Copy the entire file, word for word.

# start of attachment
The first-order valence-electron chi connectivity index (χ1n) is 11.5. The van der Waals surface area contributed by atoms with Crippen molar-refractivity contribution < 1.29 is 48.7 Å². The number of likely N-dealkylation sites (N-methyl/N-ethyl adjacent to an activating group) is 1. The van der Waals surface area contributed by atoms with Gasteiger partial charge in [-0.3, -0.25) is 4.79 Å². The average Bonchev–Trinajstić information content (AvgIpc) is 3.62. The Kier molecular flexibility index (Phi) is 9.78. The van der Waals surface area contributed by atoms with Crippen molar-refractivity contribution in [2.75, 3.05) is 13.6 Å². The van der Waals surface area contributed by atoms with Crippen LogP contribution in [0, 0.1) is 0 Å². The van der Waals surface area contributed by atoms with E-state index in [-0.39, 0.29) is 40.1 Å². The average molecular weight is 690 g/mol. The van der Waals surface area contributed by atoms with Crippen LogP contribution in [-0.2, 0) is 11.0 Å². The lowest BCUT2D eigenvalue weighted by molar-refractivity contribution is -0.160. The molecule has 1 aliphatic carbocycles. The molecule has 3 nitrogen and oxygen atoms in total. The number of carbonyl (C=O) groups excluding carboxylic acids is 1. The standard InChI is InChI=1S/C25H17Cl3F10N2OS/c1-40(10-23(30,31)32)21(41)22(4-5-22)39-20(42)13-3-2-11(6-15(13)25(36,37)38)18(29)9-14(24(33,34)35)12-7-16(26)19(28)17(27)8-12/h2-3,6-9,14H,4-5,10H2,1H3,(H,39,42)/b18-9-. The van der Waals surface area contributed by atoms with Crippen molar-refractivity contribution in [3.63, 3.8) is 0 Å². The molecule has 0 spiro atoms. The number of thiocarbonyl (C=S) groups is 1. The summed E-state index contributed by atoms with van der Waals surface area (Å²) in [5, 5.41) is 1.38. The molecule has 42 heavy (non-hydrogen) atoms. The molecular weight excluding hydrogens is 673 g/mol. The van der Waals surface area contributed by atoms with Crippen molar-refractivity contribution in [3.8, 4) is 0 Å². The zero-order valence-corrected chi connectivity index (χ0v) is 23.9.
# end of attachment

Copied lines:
The first-order valence-electron chi connectivity index (χ1n) is 11.5. The van der Waals surface area contributed by atoms with Crippen molar-refractivity contribution < 1.29 is 48.7 Å². The number of likely N-dealkylation sites (N-methyl/N-ethyl adjacent to an activating group) is 1. The van der Waals surface area contributed by atoms with Gasteiger partial charge in [-0.3, -0.25) is 4.79 Å². The average Bonchev–Trinajstić information content (AvgIpc) is 3.62. The Kier molecular flexibility index (Phi) is 9.78. The van der Waals surface area contributed by atoms with Crippen molar-refractivity contribution in [2.75, 3.05) is 13.6 Å². The van der Waals surface area contributed by atoms with Crippen LogP contribution in [0, 0.1) is 0 Å². The van der Waals surface area contributed by atoms with E-state index in [-0.39, 0.29) is 40.1 Å². The average molecular weight is 690 g/mol. The van der Waals surface area contributed by atoms with Crippen LogP contribution in [-0.2, 0) is 11.0 Å². The lowest BCUT2D eigenvalue weighted by molar-refractivity contribution is -0.160. The molecule has 1 aliphatic carbocycles. The molecule has 3 nitrogen and oxygen atoms in total. The number of carbonyl (C=O) groups excluding carboxylic acids is 1. The standard InChI is InChI=1S/C25H17Cl3F10N2OS/c1-40(10-23(30,31)32)21(41)22(4-5-22)39-20(42)13-3-2-11(6-15(13)25(36,37)38)18(29)9-14(24(33,34)35)12-7-16(26)19(28)17(27)8-12/h2-3,6-9,14H,4-5,10H2,1H3,(H,39,42)/b18-9-. The van der Waals surface area contributed by atoms with Crippen molar-refractivity contribution in [3.63, 3.8) is 0 Å². The molecule has 0 spiro atoms. The number of thiocarbonyl (C=S) groups is 1. The summed E-state index contributed by atoms with van der Waals surface area (Å²) in [5, 5.41) is 1.38. The molecule has 42 heavy (non-hydrogen) atoms. The molecular weight excluding hydrogens is 673 g/mol. The van der Waals surface area contributed by atoms with Crippen molar-refractivity contribution in [3.8, 4) is 0 Å². The zero-order valence-corrected chi connectivity index (χ0v) is 23.9.